"Breeding females did not place nests with pasture grazed at rates greater than 40% forage utilization, and most nests were placed on sites with forage utilization rates between zero percent and 20%," Kraft said.

Many of the results of the study produced predictable results. Regardless of the forage utilization, bird habitat increased as stocking densities decreased.

"In large pastures with relatively low-stocking densities, the lack of competition for high-quality forage by grazing livestock created variable grazing distribution. This distribution produces a desired habitat," Kraft said.

Despite the positive effects for grasslands, some grazers avoid burning grasslands. Fire is commonly not included in grazing management as a tool due to a culture of skepticism and fear, he said.

NEW MONTANA STUDY

McNew said a grazing management practice popular in Montana is rest-rotation grazing, where the land is grazed until seed heads are present and then the grass is rested for perhaps up to a year. This practice is not done for wildlife but for grassland health, which might have an effect on wildlife, he said.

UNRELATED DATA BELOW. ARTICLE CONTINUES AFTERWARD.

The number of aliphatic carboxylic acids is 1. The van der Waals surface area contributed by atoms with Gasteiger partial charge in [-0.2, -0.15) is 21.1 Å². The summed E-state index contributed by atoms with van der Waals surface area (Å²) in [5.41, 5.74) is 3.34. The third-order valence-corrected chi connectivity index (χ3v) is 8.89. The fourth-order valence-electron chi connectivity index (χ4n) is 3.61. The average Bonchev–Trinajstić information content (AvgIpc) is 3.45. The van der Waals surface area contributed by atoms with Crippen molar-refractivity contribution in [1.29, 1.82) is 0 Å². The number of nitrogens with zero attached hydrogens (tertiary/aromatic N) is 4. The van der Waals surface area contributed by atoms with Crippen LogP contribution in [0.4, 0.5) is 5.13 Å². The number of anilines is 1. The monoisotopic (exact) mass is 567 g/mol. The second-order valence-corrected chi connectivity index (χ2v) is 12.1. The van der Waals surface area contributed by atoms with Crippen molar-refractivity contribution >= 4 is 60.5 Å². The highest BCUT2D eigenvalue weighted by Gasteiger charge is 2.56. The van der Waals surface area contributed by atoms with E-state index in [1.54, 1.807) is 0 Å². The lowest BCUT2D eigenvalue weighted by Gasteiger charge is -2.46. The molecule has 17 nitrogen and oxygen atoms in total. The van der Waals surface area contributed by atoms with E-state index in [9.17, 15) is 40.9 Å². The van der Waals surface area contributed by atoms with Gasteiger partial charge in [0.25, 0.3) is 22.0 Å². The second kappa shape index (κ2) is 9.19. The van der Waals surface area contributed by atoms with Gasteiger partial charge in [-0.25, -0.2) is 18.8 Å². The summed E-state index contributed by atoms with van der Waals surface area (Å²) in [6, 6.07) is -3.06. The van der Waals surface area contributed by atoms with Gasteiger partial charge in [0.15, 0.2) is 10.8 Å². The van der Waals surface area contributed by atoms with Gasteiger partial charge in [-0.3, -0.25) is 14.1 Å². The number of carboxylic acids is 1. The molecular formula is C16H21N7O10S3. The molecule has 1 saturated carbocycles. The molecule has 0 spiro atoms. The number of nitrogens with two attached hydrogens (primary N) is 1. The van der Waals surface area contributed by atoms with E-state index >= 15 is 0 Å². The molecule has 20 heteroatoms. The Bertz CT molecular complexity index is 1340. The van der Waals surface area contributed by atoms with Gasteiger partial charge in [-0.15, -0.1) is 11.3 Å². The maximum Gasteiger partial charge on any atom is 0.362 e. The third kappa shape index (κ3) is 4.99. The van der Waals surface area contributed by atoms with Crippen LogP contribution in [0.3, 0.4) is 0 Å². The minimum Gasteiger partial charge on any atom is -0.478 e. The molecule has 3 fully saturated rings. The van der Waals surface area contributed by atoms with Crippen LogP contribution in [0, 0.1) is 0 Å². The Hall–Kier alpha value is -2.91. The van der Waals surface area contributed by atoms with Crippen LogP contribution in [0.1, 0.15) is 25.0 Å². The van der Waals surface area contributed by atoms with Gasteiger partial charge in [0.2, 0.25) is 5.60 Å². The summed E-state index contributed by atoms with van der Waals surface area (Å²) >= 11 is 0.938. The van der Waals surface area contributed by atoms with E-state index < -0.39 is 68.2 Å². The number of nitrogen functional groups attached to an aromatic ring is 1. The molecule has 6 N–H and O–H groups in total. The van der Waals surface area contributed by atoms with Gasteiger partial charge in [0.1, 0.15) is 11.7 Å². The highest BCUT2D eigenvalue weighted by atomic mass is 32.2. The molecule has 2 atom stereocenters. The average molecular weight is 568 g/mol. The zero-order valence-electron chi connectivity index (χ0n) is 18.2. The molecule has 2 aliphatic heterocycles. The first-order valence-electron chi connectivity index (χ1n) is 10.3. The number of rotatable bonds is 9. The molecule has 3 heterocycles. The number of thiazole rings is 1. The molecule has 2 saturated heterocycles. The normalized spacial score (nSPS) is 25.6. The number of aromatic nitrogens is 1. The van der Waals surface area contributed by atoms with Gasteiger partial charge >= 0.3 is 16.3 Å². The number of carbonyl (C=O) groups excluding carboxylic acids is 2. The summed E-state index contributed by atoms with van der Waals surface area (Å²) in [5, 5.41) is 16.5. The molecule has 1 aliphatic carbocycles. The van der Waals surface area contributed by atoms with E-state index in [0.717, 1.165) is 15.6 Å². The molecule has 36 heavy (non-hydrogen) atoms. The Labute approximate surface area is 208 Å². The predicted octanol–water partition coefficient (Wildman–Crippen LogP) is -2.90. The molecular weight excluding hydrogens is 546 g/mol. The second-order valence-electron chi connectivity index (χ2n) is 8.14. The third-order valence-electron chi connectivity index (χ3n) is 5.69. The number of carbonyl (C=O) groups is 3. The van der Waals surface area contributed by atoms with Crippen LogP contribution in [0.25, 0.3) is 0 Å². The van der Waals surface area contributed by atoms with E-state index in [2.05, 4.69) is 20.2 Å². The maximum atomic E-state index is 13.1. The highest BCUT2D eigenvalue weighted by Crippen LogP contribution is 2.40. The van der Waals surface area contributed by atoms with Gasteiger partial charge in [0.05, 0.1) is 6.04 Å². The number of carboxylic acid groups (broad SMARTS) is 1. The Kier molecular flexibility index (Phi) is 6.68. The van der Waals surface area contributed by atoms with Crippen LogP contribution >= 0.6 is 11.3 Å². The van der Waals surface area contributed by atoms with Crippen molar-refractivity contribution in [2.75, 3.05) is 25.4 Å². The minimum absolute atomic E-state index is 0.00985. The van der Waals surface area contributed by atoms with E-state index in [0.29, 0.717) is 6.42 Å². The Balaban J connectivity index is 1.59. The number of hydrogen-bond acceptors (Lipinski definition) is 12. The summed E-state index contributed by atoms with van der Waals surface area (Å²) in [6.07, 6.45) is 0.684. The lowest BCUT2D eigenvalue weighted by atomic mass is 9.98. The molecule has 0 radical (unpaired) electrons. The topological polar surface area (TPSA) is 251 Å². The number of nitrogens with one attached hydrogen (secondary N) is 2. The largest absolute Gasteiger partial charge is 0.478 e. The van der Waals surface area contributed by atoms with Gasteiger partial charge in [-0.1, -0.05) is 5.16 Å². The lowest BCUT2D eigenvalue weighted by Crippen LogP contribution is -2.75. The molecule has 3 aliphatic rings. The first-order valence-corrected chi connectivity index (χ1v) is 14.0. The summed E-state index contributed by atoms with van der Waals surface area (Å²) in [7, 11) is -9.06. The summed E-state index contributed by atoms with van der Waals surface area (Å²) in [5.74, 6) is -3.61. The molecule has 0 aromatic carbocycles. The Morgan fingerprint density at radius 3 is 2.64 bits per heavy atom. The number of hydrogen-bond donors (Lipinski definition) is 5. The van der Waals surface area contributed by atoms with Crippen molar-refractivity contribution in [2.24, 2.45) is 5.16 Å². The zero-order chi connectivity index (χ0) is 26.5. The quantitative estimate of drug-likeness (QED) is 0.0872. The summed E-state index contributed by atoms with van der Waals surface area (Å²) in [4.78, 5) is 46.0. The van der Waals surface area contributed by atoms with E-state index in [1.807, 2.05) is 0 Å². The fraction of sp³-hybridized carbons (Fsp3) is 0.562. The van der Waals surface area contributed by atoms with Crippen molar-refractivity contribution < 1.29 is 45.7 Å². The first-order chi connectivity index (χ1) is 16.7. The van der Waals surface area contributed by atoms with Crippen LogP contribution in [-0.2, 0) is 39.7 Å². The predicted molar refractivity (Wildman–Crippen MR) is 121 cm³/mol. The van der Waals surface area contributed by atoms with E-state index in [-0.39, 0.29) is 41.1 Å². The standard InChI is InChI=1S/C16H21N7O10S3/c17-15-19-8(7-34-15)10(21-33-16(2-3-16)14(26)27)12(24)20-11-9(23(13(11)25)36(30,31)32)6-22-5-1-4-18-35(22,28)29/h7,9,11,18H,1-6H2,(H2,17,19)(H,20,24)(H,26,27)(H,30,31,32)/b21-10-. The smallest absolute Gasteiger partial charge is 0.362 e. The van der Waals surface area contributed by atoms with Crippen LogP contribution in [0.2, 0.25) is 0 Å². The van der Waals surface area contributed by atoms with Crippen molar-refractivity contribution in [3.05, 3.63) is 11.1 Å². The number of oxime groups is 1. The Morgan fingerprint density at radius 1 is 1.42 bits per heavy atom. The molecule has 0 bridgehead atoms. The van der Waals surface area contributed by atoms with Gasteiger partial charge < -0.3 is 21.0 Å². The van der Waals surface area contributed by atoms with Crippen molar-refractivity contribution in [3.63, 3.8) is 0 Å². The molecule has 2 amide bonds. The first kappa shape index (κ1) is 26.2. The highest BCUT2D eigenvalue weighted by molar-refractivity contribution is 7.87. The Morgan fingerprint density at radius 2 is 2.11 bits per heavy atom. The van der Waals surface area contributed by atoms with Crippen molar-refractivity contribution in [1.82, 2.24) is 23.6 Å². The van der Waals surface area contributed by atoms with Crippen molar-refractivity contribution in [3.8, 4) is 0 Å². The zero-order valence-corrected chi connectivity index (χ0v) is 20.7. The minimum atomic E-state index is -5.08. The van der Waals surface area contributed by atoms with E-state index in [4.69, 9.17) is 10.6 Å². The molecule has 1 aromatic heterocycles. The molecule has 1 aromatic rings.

McNew and his research team from Montana State recently completed a study on this type of grazing management and its effects on three grassland wildlife species - the sharp-tailed grouse, other grassland birds and mesocarnivores such as skunks, badgers and coyotes.

The results for the grouse showed there was no benefit for the birds in terms of nest survival, home range size or habitat selection and movement. McNew said there was even a case to be made where season-long grazing might even be better for the birds.

The grazing management, however, did produce a potentially positive increase for the songbird populations, which includes the vesper sparrow, grasshopper sparrow and the western meadowlark. In all cases, conservation-minded systems did increase the mesocarnivore population, he said.

"Grassland birds have shown species-specific or guild-specific responses to livestock grazing intensity," McNew said.

Russ Quinn can be reached at russ.quinn@dtn.com

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Russ Quinn